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Gardening Q&A

Jan./Feb. 2013 California Bountiful magazine



California Bountiful introduces something new for 2013: an opportunity to get your gardening questions answered by gardening expert Pat Rubin.

Hello,
This is my first year as a gardening leader for our local 4-H group. I am looking for some fun ideas to help the kids learn about gardening. Any ideas you might have would be great.
Heidi

Hi Heidi,
I'm happy to hear about your 4-H gardening project. It should be a lot of fun.

I'd start with raised beds for the garden. They're so much easier to deal with as far as planting and weeding and, for kids, a smaller plot just makes sense.

I'd plant seeds and starter plants from the nursery. In fact, it'd be a great field trip to visit the nursery and teach them how to pick starter plants. (Choose the smallest ones, not the overgrown ones; make sure they are sturdy and that there are six plants in the container; and so on.)

Radish seeds are easy to get started no matter what time of year, although in the middle of summer you're not likely to get much in the way of a crop. You can start beans, peas, sunflowers, cucumbers, squash and more in cups of small pots and transplant them or put them directly into the garden. But for warm weather crops, make sure you plant when the soil is warm. Otherwise, the seeds won't germinate.

It's also fun to put squash seeds between two wet paper towels (keep the towels moist) and let them sprout. You can see where the root grows and how the seed sprouts.

Be sure to let your 4-H'ers know that no matter how experienced the gardener, there will be failures due to weather, pests or any number of things. But it's still fun, and there's nothing like going out into the garden and picking a fresh pea pod and breaking it open to eat the peas inside, or picking a fresh tomato off the vine.

For more ideas, you might check with your local Master Gardener group. Another suggestion is to visit the California Foundation for Agriculture in the Classroom's website: www.learnaboutag.org/wegarden. This educational organization has great garden resources you can download for free. You'll find lessons, activities, seasonality charts and more that will making teaching in the garden (or in the classroom or anywhere your 4-H'ers meet) memorable for all.

There are also scores of books about gardening with children. You'll be overwhelmed with information! Otherwise, just get gardening and you'll learn as you go.

Good luck, and please send us photos when you can.
Pat

I love succulents, but hard as I try to protect them, every winter many of them turn to a pile of slime after a hard freeze. What can I do?

Succulents love mild winters. The Bay Area is succulent heaven, so if you live almost anywhere else in California, you'll have some trouble with them. Of course, some are hardier than others, so when you buy them, check the tags for hardiness.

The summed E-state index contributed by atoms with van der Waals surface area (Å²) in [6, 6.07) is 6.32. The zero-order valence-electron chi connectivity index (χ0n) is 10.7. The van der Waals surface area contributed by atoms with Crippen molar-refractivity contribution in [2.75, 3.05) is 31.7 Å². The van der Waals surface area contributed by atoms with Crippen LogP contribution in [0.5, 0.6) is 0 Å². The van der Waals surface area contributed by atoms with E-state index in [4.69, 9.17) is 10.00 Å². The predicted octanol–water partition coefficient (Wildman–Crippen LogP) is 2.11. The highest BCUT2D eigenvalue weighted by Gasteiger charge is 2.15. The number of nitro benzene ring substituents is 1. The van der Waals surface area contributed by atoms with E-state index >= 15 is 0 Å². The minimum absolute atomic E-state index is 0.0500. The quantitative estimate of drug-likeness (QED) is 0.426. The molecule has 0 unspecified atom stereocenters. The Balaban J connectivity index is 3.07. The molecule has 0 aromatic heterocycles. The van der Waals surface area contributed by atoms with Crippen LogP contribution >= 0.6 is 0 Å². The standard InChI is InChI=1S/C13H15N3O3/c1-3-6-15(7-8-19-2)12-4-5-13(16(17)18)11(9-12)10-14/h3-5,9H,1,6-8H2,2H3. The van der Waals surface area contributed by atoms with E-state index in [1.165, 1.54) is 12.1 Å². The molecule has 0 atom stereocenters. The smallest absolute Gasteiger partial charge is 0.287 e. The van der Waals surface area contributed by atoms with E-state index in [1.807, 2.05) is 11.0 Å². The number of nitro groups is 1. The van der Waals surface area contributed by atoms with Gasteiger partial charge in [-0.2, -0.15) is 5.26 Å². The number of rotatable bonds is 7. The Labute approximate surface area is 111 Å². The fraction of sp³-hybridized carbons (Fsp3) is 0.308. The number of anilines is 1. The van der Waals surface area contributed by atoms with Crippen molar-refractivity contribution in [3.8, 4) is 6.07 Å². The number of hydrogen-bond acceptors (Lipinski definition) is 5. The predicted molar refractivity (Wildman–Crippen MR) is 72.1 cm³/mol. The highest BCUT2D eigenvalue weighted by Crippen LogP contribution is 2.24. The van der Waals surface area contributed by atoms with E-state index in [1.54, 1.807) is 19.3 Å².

When frost is expected, the usual advice is to water your plants so they do not freeze. With succulents, however, just the opposite is true. Do not water them before a freeze. In fact, keep them on the very dry side all winter.

This isn't a scientific explanation, but in a nutshell, when it freezes, the water inside the plants at a cellular level freezes and turns to ice and the plant sort of explodes internally, leaving you with a pile of slimy mush. So choose the hardiest succulents you can find, water them sparingly all winter and buy some row cover to put over them for extra protection on cold nights.

My forsythia and lilac never bloom. They are well watered, grow vigorously and look great. I prune them every winter, feed them regularly, but get no flowers.

Aha! You gave me the answer to your question already. When you prune them in January or February, you're cutting off this year's blooms before they every have a chance to develop. Don't prune spring blooming shrubs until after they bloom.

There are little brown, bumpy-looking things on the bark of my fruit trees. I can scrape them off with my finger. What are they?

Sounds like scale. There are two types of scale that live on the bark of plants: hard scale and soft scale. When you pry off the shell, you can see the mother scale and often her eggs. They are not usually a problem, but can become pretty numerous if there are not any natural enemies around. A dormant oil spray in January and again in late winter will smother them.

About Pat Rubin, California Bountiful's gardening expert


Pat Rubin

For Pat Rubin, gardening is more than just dirt and plants. "It's about history, romance, adventure and people," she says. "And it should be fun."

California Bountiful's gardening columnist has lived and chronicled this fun, hands-in-the-dirt approach for years—and for additional publications including Fine Gardening, Pacific Horticulture, Christian Science Monitor, Family Circle and The Sacramento Bee. Pat has also volunteered as a Master Gardener, speaks to garden clubs and appears regularly on gardening radio shows.

Need gardening advice? Ask the expert!

Send your questions to gardening@californiabountiful.com


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